Instructor
John Proulx
Quick Tip
Beginner
Intermediate
Advanced
23:03

Learning Focus
  • Chords
  • Lead Sheets
Music Style
  • Jazz Ballads
  • Jazz Swing
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One of the mysteries that jazz piano students often face when playing from a lead sheet is “How do I add harmony to the melody?” If you’ve ever wrestled with this question, then you’ve come to the right place. In today’s Quick Tip, Add Harmony Notes to a Melody: 6 Levels from Beginner to Pro, John Proulx shares how students of all levels can approach this common playing challenge. You’ learn:

Many of these techniques are easier than you might think. In fact, after today’s lesson, the only time you’ll need to play a single-note melody is when you want to.

Introduction

If you open any fake book, you’ll find that two main elements are included: the melody and the chord symbols. Of course, the song form is also inherently implied and sometimes you may even get the lyrics. However, the melody and the chords are generally what piano students focus on. After all, that’s what will make their performance of the song recognizable.

Often times, it is the chord symbols that get most of the student’s attention. That’s because there is a lot of information packed into those few abutting characters. Not only do students need to know what notes are implied by the chord symbols, they also need to know how to voice them. As a result, the melody can sometimes be an afterthought for students.

Yet the melody of a song is its most distinguishable and memorable aspect. Therefore, it is worthy of students’ intentional consideration. Just because a lead sheet notates the melody in a single-note texture doesn’t mean that a pianist has to play it that way. Instead, pianists can add harmony notes to the melody to create intriguing melodic colors and textures. This topic is often called melodic treatment or melodic harmonization. In fact, the unique melodic treatment techniques of jazz legends like Red Garland, George Shearing and Oscar Peterson are a big part of their signature sounds.

Today’s lesson explores 6 different melodic treatment techniques and applies them to “Fly Me To The Moon.” If you are a PWJ member, please be sure to visit the Smart Sheet Music companion to this lesson for value-added content. You can also download 3 backing tracks from the bottom of this page after logging in with your membership. However, due to publisher’s restrictions, the printable PDF lesson sheet for this lesson must be obtained through our partners at MusicNotes.com.

Reasons to Add Harmony to a Melody

There are several reasons why pianists should learn how to add harmony notes to a melody. Perhaps the most important reason is that a harmonized melody has a thicker texture. This is especially important for pianists who play with an ensemble. Even though a single-note melody can be beautiful, in many ensemble settings a single-note melodic treatment will sound too thin.

Another great reason to add harmony notes to a melody is to create variety throughout a song performance. This pertains both to solo piano playing and ensemble situations. In either case, using a persistent single-note treatment for an entire song can sound a bit monotonous. Instead, changing up the melodic texture for different sections of a song is a great way to keep listeners actively engaged.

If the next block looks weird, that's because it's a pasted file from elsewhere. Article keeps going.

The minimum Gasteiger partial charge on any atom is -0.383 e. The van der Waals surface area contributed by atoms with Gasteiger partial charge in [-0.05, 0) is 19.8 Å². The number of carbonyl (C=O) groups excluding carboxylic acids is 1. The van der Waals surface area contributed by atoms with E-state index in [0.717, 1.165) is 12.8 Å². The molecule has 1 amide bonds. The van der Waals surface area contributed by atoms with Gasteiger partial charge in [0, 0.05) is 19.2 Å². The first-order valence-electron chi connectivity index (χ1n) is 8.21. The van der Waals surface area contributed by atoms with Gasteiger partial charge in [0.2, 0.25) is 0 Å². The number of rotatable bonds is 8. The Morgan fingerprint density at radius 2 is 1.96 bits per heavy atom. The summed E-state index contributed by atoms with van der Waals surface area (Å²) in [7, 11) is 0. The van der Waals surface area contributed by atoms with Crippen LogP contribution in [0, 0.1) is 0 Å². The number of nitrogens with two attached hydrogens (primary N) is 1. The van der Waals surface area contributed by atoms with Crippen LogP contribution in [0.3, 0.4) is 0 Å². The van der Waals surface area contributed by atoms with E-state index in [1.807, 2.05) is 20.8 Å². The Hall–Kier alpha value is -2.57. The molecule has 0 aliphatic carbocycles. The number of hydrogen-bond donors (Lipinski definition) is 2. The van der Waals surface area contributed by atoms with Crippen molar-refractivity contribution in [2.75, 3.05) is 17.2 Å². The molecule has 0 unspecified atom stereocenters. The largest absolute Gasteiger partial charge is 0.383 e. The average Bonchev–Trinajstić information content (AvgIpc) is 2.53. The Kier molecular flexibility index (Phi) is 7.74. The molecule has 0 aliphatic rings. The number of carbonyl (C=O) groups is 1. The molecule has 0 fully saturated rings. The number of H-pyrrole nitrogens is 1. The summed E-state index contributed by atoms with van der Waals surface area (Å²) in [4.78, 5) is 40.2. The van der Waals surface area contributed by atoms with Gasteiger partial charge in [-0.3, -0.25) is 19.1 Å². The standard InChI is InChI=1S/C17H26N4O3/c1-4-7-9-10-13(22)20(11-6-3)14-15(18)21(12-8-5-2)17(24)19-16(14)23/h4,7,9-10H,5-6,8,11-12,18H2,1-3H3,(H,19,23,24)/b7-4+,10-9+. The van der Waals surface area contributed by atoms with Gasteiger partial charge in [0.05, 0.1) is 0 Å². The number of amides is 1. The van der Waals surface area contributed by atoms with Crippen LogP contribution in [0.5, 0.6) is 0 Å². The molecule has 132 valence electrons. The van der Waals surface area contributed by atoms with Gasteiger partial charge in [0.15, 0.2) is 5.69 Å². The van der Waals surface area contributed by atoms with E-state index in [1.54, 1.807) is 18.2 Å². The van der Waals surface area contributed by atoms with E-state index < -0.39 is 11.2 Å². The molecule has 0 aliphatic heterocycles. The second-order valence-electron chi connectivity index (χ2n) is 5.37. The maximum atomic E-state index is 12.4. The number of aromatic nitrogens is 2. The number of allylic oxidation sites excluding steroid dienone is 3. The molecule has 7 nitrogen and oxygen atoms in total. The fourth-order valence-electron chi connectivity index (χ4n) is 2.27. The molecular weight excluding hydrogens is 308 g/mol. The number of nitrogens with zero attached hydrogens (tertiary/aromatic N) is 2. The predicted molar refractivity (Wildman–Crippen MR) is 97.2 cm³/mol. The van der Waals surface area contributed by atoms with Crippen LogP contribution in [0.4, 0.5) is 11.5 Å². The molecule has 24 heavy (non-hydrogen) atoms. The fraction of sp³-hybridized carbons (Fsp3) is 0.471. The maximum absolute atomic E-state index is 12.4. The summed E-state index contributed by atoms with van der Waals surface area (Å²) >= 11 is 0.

Melodic harmonization techniques are also important for jazz piano students because they contribute to achieving a more mature, authentic jazz piano sound. If you are already familiar with some of the various chord voicings techniques that jazz pianists use, then you understand how valuable it is to have a variety of options and skills available to you. The same is true of melodic voicing techniques.

6 Ways to Harmonize a Melody from Beginner to Pro

Now that we have considered why you might want to harmonize a melody, let’s examine how to actually do it! We’ll start with some basic harmonization techniques for beginner students to try. Then, we’ll gradually increase the intensity as we introduce melodic treatments for more experienced players. These examples also feature left-hand techniques that have been similarly tiered to match each playing level.

The examples in this section are excerpted from the lesson sheet PDF that appears in the featured Quick Tip video. All of the examples are in C major and are based on the first two measures of “Fly Me To The Moon.”

Level 1: 6th Intervals

One of the prettiest ways to add harmony to a melody is to include the note that is a 6th below it. There are a couple different options with this technique. One approach would be to add these harmony notes sparingly by opting to only include them on the strong beats (beat 1, or both 1 & 3). Alternatively, you can add a 6th interval below every melody note as in the example below. We call this latter approach parallel 6ths.

Level 1 - 6ths

Jazz melody harmonized with parallel 6ths.

One thing to notice with this approach is that some of the intervals will be major 6ths and others will be minor 6ths. So how do you know which 6th to use? Just be sure to use a harmony note that comes from the scale that is implied by the current chord symbol. In most cases, this note will be a note that is naturally found within the key signature. However, if the current chord requires an accidental, then your harmony note may require an accidental as well. For example, when you get to the E7 in measure 7, this chord contains a G♯, which is not in the key of C major. Therefore, when you have the melody note E over an E7 chord, your 6th below the melody must be a G♯.

Level 2: 3rd Intervals

Another simple way to add harmony to a melody is to include a note that is a 3rd below the melody. Just like we discussed in Level 1, you can add these 3rd intervals sparingly on the strong beats, or you can opt to harmonize each melody note in parallel 3rds.

Level 2 - 3rds

Jazz melody harmonized with parallel 3rds.

If you are familiar with intervals, then you’ll notice that some of these 3rds are major 3rds while others are minor 3rds. Remember to choose the 3rd that is supported by the chord symbol, which will most often come from the parent key.

Before we move on to the next level, we should mention that Levels 1 and 2 are not mutually exclusive. In other words, you can use a combination of 6ths and 3rd intervals to harmonize your melody. For a great example of this, check out Lesson 7 of our full-length course The Jazz Ballad Challenge 1 (Int).